I never understood the fanaticism surrounding My Bloody Valentine until I listened to Loveless on vinyl. I've never owned a record player, so I didn't expect much of a difference from what I'd heard on CD. Boy, was I wrong! Loveless was made for vinyl. Even minute details, such as the panning of tertiary guitar tracks, somehow sounds more alive. That Loveless was critically knocked upon its release in 1991 for having taken too long (two years) to produce comes across as a bit shallow now. The majority of bands circa 2012 are considered prolific if they release an album of marginal tunes every three to four years. Loveless is hailed as a classic now, the ultimate lesson in how to make guitar distortion sound cool. So I can understand why My Bloody Valentine spontaneously deciding to release their new album, MBV, last week would justify the website-crashing fanfare that ensued.
Though MBV sounds like the logical continuation of Loveless, it isn't as inspiring. It never could be. It's like claiming that fans would have adored U2 even more had they decided to release Joshua Tree, Part 2. Band lynchpin and second vocalist Kevin Shields must have been acutely aware of this when it was decided it was better to disband than release an identical followup. The sonic territory on MBV isn't nearly as expansive as its predecessor. The guitars sound far more transparent than distorted. “Only Tomorrow” crackles along on a repetitive riff with a jaunty lead thrown on top. Bilinda Butcher's indecipherable vocals add texture to the brief choruses. Succeeding track “Who Sees You” gives you absolutely the same sonic setup.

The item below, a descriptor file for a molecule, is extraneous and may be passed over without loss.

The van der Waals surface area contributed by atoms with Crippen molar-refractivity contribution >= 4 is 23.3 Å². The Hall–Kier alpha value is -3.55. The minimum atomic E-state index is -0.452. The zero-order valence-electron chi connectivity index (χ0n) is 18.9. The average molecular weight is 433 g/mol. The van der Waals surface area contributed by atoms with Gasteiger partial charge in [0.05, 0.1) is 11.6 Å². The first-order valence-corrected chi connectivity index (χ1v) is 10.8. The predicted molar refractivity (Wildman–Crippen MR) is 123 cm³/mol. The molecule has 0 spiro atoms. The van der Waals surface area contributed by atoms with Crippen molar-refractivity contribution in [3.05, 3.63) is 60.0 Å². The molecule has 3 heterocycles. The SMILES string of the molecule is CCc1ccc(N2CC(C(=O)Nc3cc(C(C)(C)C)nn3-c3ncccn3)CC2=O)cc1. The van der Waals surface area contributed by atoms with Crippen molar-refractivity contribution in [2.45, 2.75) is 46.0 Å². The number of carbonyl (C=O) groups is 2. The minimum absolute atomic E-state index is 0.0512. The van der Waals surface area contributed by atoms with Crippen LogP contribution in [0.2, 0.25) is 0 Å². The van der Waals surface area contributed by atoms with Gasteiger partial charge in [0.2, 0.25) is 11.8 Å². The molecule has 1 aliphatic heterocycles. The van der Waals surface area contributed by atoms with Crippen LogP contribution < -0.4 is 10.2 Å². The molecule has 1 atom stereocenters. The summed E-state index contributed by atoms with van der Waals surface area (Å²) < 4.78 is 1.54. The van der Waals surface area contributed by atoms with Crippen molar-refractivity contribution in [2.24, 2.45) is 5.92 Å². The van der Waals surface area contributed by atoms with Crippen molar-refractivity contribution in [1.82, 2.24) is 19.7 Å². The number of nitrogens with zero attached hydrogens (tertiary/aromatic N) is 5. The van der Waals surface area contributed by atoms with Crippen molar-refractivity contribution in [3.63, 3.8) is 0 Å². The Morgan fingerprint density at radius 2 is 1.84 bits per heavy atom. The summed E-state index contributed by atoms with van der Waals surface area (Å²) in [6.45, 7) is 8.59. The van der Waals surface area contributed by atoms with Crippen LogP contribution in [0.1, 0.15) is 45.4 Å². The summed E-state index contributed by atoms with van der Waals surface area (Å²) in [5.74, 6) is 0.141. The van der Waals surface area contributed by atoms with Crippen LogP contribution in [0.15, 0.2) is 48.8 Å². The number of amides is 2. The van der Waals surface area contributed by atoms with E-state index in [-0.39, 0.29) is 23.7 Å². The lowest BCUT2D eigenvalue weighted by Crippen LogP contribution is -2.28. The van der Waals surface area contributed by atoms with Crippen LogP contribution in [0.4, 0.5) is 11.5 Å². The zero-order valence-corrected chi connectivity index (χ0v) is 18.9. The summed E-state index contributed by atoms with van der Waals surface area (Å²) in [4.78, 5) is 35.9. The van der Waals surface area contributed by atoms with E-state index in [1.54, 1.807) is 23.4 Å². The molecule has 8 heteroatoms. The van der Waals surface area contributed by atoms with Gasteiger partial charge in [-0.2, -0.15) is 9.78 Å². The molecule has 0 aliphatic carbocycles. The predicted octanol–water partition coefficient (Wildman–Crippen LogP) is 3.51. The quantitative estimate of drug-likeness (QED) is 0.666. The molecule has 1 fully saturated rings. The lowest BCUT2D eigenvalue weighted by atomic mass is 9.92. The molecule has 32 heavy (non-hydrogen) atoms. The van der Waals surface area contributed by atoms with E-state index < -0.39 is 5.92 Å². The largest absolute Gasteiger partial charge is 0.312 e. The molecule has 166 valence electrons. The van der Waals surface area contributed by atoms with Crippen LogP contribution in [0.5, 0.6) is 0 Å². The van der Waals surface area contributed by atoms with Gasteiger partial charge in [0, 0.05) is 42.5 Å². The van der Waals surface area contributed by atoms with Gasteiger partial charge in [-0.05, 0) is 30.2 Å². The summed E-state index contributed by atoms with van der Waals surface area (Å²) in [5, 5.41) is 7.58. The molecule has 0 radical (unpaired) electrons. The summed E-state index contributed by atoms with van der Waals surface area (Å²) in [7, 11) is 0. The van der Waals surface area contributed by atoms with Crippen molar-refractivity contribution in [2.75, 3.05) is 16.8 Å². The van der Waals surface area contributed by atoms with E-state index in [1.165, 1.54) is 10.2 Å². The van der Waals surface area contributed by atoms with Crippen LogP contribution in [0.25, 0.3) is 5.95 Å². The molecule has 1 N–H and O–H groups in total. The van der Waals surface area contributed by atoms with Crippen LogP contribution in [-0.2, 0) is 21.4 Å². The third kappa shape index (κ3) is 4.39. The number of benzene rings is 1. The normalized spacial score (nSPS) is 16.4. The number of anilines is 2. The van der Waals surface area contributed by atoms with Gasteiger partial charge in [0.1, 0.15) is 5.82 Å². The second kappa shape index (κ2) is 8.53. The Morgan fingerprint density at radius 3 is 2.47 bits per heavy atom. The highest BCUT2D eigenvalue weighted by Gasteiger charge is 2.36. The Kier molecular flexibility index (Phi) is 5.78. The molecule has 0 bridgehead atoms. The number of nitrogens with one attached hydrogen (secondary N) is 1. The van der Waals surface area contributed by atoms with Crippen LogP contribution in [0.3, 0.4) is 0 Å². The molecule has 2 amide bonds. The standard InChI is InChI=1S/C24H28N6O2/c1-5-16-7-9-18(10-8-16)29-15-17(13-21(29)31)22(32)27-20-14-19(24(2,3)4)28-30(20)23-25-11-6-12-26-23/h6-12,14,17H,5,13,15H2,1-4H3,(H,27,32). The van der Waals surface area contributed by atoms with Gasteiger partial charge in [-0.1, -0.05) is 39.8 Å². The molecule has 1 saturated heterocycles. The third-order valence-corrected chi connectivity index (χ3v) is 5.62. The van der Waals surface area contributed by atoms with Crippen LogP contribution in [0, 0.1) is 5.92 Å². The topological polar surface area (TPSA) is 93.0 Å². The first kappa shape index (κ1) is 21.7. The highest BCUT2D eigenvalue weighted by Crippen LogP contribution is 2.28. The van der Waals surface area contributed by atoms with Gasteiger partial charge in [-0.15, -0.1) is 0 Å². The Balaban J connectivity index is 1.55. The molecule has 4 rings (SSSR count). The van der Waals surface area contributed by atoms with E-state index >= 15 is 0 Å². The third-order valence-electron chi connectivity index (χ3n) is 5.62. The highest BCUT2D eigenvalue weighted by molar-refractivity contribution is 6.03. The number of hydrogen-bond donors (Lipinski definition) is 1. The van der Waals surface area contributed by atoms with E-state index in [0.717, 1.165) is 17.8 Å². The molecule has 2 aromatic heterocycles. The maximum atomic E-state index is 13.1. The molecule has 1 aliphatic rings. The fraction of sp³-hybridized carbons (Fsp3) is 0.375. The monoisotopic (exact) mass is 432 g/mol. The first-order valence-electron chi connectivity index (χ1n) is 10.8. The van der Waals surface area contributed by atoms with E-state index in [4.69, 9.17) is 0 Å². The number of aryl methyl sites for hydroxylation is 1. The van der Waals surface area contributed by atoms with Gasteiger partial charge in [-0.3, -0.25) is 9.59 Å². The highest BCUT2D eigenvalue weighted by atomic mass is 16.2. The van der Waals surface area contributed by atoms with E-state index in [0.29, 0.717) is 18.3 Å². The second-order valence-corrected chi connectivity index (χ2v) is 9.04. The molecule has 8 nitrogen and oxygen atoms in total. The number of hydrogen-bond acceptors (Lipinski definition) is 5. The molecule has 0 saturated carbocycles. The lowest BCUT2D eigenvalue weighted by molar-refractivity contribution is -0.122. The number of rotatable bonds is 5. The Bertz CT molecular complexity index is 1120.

Listening to MBV, I began to wonder if Kevin Shields had spent the past twenty years meditating on how to make his guitar tone different—like the way audiophiles will try to convince that gold wiring in your speakers sounds better. Its a bit of a cruel assessment but not totally unjustified. After all, “Is This and Yes” doesn't feature any guitar work. Its sparse organ and vocals is a nice break in an album rife with the expected amount of guitar riffing and inscrutable chord changes. Unfortunately, MBV neglects a key element that made Loveless so effective, its use of synthesized and re-sampled guitar sounds. Shields labored over the creation of those sounds for years, yet on the new material he seems unwilling to employ what worked so well in the past. It is a bit frustrating that “If I Am” is the closest the band comes to conjuring the pitch-sweeping psychedelia of their classic “To Here Knows When.” If “New You” sounds even tamer by comparison—the guitars abandon their distortion units for a shimmering tremolo—“In Another Way” vindicates the album. Its got all the classic MBV elements: a transparent synth line, hypnotic drums, a rhythm guitar that's predominantly feedback. It all comes a little too late though. The songs simply aren't comprised of the same melodic substance and solid chord structures that made rockers like Billy Corgan take notice. Compare MBV's “Sometimes” to the Pumpkins' “Tonight, Tonight” side by side. MBV feels eerily like listening to a record of Loveless b-sides. The reality, however, is that after twenty years hard core fans will probably be happy enough having a new My Bloody Valentine release to add to their iTunes playlist.